Whilst every segment of the notebook industry shrunk during the second quarter, the one bright spot has been netbooks. But as a new report from DisplaySearch points out, netbooks are now being blamed for eroding ASPs across the board
More depressing news has emerged for the notebook industry after a new report from DisplaySearch showed that every segment has shrunk year-on-year during the second quarter. Yet the netbook segment remained hugely popular, growing 264 percent during the period.
Netbooks are once again a boon to a hurting portable PC market, stated DisplaySearch in a report on quarterly notebook PC shipments. But it warned that the main reason for their success (i.e. low prices), is encouraging a problematic trend.
“Mini-notes [also known as netbooks] have been a significant contributor to volume growth in the portable PC market as their very attractive price points make owning a secondary computer viable for many consumers,” said John F. Jacobs, director of notebook market research with DisplaySearch.
“However, the lower [average selling price (ASP)] of these devices are clearly having a negative impact on portable PC market revenue. For 2009, we expect continued ASP erosion across all portable computer categories, leading to the first [year-over-year] decline of portable computer revenue,” Jacobs added.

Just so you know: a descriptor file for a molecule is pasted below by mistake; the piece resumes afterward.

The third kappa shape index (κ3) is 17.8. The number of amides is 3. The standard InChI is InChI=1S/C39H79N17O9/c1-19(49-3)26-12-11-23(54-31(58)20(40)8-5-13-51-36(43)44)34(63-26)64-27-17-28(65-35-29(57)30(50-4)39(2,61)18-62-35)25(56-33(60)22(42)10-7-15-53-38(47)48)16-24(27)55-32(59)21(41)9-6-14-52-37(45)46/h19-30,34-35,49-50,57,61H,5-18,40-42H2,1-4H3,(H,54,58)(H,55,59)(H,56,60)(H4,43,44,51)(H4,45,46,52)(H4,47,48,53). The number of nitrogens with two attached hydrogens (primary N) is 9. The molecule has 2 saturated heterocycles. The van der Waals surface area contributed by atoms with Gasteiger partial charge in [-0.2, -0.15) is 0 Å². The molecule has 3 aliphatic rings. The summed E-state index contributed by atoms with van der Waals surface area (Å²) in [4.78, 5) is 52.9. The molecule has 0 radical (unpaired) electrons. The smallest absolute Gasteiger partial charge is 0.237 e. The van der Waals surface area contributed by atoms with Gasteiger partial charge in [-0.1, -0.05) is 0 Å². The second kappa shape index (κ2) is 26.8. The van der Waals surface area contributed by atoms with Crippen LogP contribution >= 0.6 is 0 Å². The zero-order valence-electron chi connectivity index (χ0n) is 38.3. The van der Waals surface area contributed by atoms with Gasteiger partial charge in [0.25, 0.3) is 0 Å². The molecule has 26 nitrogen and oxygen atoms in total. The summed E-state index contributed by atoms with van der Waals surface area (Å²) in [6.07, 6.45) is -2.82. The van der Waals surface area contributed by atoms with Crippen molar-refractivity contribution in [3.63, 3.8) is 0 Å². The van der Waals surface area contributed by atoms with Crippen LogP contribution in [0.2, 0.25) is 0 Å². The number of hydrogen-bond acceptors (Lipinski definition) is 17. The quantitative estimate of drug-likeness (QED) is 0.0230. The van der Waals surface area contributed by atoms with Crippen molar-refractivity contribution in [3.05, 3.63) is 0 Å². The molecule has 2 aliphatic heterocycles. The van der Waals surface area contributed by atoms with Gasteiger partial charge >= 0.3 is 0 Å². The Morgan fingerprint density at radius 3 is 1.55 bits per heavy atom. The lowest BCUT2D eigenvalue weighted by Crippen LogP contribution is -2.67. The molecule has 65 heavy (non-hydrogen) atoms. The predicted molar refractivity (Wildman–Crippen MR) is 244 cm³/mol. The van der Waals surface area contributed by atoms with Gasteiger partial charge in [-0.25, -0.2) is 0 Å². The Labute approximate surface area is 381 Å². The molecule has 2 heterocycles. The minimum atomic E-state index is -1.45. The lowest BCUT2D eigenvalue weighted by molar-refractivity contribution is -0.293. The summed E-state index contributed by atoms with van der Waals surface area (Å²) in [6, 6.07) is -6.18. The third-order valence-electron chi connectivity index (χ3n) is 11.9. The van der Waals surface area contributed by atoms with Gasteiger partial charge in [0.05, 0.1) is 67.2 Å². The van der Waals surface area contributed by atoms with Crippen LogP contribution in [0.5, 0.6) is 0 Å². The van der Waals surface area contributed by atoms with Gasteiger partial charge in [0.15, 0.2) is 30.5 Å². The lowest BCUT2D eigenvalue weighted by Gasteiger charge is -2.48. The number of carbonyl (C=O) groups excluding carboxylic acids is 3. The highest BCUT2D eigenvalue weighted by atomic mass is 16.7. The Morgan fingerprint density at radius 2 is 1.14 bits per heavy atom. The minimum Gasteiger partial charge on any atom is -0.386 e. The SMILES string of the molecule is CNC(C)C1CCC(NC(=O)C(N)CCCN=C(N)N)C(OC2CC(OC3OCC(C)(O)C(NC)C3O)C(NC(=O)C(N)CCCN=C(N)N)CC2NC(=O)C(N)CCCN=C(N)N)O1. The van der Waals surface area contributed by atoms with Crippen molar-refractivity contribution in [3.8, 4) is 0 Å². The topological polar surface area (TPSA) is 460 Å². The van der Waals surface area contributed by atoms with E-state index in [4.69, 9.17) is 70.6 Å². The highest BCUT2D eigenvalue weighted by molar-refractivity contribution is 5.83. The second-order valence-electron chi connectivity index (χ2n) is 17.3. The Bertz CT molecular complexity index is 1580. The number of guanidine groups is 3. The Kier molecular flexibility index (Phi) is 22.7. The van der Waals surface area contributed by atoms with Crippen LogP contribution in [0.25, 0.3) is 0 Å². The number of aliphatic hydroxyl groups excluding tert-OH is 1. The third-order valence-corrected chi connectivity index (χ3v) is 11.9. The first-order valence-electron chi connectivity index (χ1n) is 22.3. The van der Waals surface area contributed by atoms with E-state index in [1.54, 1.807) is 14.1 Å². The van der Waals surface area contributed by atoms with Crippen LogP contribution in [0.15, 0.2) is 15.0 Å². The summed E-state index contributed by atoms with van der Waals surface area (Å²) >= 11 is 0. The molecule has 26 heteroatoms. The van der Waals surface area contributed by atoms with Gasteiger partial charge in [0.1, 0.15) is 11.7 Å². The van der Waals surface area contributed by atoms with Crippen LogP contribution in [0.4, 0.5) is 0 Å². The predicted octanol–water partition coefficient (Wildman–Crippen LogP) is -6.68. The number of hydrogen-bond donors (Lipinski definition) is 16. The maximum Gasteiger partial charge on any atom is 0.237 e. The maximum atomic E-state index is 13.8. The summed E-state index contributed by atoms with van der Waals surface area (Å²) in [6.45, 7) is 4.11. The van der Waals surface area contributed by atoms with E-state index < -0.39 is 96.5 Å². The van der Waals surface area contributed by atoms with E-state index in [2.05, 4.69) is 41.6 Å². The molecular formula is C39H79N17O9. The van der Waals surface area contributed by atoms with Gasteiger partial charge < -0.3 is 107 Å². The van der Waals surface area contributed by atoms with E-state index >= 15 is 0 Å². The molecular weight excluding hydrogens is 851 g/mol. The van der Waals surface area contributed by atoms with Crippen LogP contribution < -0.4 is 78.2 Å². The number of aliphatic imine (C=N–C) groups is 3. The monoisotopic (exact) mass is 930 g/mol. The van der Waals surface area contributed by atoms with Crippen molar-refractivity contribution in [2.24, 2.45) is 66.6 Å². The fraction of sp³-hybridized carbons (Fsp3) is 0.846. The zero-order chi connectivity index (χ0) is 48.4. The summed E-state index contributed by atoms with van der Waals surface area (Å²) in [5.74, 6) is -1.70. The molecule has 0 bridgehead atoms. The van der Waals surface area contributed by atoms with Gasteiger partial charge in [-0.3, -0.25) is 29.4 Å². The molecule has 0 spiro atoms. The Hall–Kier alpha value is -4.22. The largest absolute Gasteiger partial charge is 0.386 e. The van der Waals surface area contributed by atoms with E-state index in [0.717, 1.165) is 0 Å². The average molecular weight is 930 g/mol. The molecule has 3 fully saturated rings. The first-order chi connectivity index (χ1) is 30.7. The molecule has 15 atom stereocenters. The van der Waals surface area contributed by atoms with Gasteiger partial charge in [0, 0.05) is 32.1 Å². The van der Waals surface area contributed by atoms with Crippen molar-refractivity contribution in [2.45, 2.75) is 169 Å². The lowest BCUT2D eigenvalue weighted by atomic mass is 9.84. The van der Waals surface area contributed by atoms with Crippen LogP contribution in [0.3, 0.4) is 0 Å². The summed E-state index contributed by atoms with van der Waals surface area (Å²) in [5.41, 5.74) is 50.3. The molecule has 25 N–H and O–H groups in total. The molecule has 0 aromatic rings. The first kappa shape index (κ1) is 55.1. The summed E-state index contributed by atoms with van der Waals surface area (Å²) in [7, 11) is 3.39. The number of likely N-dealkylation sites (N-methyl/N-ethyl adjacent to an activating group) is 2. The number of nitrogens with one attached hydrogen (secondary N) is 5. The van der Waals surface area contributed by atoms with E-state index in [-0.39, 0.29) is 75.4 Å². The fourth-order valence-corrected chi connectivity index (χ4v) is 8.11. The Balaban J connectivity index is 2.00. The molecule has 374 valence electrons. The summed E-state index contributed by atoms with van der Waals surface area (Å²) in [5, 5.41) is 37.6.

DisplaySearch expects these shipment and revenue trends to continue into 2010, with netbooks responsible for 21.5 percent of shipment volume but only 10.9 percent of total revenue for the mobile computer market.
Netbook ASPs fell from $506 (£318) in the second quarter of 2008 to $373 (£234) in the first quarter of 2009 and to $361 (£227) in the second quarter, representing a 29 percent reduction year after year. ASPs of notebook PCs, however, fell at a rate of 10 percent, while overall portable PC ASPs fell by 19 percent year over year.
However netbook revenues, the single mobile PC category to show year-over-year growth, increased by 264 percent, with second-quarter 2008 revenue of $848 million (£532 million) increasing to $2.24 billion (£1.41 billion) in the first quarter of 2009 and $3.07 billion (£1.93 billion) in the second quarter of this year.
DisplaySearch details the low-price appeal of the netbooks by explaining that their price points make them attractive to buyers seeking secondary PCs, as well as to first-time buyers in emerging markets, who often don’t require all the features of a mainstream notebook.
Telecom providers in all regions, which look to boost revenues by offering subsidised netbooks with two-year service contracts, are also responsible for rising netbook sales, along with US cable TV providers, who also tie the subsidised netbooks to service packages.
The value of the total notebook PC market for the second quarter of 2009 was $26.4 billion (£16.57 billion), which was up 10 percent quarter to quarter, but down 5 percent year over year.